Sound is a longitudinal wave of pressure that travels through compressible medias, which can be solid, liquid, gaseous, or made of plasma.
Frequency is the number of occurrences of a repeating event per unit of time. The perception of frequency is called pitch.
Sound can be produced by many different devices. A vibrating string or air column can both create music and have unique properties.
Sound quality is an assessment of accuracy or enjoyability of how a sound is perceived.
The speed of sound is is the distance traveled in a unit of time by a sound wave through an elastic medium, and is usually given as 344 m/s.
Sound Intensity is the power per unit area carried by a wave. Power is the rate that energy is transferred by a wave.
The study of human perception of sound is called psychoacoustics.
The decibel is a logarithmic unit used to quantify sound levels, by comparing a physical quantity to a reference level.
The Doppler effect is the apparent change in frequency of a wave when the observer and the source of the wave move relative to each other.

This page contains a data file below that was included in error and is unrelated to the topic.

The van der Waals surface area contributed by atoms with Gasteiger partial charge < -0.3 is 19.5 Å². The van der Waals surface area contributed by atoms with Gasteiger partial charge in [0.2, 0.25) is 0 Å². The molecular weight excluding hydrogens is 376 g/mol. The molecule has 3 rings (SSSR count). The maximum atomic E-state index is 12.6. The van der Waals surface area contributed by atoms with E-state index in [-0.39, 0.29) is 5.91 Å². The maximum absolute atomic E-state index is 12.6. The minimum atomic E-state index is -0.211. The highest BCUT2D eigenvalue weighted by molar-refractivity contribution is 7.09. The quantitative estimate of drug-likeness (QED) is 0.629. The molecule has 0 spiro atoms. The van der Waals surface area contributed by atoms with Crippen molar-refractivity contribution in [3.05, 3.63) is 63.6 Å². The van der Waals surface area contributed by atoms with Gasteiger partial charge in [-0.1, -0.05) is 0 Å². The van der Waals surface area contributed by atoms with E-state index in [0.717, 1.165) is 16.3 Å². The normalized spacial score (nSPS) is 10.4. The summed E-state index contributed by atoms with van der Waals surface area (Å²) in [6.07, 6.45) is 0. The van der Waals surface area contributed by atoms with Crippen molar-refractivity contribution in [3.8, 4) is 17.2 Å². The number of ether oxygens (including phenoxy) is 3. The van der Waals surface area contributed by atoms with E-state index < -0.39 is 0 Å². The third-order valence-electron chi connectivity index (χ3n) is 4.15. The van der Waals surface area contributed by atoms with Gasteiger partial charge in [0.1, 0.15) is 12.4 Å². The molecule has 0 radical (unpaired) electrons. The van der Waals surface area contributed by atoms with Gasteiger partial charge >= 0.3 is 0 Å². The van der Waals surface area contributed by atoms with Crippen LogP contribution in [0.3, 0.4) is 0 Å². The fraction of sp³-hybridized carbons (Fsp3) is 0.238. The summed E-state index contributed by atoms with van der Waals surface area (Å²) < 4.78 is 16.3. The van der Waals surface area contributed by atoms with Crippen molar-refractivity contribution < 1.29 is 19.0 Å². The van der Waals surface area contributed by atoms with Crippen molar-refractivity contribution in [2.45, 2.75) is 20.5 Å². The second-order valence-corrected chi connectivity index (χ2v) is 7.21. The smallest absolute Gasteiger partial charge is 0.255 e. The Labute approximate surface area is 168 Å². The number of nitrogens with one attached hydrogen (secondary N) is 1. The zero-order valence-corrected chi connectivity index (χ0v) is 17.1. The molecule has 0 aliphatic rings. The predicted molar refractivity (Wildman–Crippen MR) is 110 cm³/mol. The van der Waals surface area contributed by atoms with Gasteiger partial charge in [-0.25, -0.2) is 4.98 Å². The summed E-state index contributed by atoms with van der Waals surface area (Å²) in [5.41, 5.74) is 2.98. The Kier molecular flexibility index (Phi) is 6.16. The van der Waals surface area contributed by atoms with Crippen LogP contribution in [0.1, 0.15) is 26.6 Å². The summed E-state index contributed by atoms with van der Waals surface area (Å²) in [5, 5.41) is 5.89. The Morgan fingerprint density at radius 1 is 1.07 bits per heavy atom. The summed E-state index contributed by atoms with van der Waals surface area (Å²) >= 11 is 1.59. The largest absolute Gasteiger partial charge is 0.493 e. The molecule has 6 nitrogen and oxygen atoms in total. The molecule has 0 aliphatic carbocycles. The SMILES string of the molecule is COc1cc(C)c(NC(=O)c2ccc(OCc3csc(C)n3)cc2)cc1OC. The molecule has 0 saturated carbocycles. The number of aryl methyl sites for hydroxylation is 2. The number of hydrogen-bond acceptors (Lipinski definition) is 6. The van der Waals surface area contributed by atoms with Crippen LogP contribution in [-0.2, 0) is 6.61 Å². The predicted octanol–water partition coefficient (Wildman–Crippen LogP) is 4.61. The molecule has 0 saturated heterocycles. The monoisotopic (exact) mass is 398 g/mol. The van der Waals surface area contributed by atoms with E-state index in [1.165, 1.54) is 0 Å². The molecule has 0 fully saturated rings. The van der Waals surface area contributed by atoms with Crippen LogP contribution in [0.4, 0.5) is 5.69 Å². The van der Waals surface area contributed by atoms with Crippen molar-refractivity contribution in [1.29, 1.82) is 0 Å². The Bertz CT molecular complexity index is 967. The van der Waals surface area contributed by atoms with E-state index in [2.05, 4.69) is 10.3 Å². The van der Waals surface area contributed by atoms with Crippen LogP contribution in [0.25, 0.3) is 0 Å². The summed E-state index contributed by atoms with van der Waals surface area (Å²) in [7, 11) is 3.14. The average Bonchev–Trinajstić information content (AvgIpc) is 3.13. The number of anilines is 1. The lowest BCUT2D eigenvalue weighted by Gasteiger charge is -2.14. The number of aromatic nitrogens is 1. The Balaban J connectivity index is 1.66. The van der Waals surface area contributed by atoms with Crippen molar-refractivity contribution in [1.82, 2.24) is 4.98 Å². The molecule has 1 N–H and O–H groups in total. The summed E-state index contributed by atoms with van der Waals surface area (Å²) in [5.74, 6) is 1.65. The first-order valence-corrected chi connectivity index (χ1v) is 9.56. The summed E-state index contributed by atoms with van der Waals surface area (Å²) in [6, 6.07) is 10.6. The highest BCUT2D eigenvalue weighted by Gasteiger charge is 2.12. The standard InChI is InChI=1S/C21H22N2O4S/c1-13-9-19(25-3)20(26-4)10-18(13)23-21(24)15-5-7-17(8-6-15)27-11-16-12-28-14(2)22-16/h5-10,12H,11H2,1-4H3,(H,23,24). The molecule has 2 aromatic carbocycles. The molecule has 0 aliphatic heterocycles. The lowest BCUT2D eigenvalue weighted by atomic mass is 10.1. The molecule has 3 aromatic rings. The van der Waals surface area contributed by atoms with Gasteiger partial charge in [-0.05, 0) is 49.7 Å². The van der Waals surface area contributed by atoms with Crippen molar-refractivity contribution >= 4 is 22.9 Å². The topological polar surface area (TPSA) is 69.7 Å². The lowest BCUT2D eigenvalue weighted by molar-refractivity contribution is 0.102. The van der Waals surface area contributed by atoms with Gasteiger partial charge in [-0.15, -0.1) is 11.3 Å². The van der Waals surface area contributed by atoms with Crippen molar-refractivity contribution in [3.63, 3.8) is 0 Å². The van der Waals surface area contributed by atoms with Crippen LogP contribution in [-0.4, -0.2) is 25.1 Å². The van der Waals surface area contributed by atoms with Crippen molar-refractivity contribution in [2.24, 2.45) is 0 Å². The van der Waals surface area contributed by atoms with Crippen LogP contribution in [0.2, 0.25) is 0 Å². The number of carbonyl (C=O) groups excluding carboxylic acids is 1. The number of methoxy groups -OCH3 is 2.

A sonic boom is the sound associated with the shock waves created by an object traveling through the air faster than the speed of sound.
Superposition occurs when two waves occupy the same point (the wave at this point is found by adding the two amplitudes of the waves).
Interference occurs when multiple waves interact with each other, and is a change in amplitude caused by several waves meeting.
The superposition of two waves of similar but not identical frequencies produces a pulsing known as a beat.
The ear is the sensory organ that picks up sound waves from the air and turns them into nerve impulses that can be sent to the brain.
Sound waves reflect off different materials differently (when the reflections are collected, they can provide information and images).
Spherical waves come from point source in a spherical pattern; plane waves are infinite parallel planes normal to the phase velocity vector.
Standing wave occurs due to the interference when transverse waves in strings are reflected and the incident and reflected waves meet.
Standing waves in air columns is the physical phenomenon that gives wind instruments their resonance and, therefore, sound.
The phenomenon of driving a system with a frequency equal to its natural frequency is called resonance.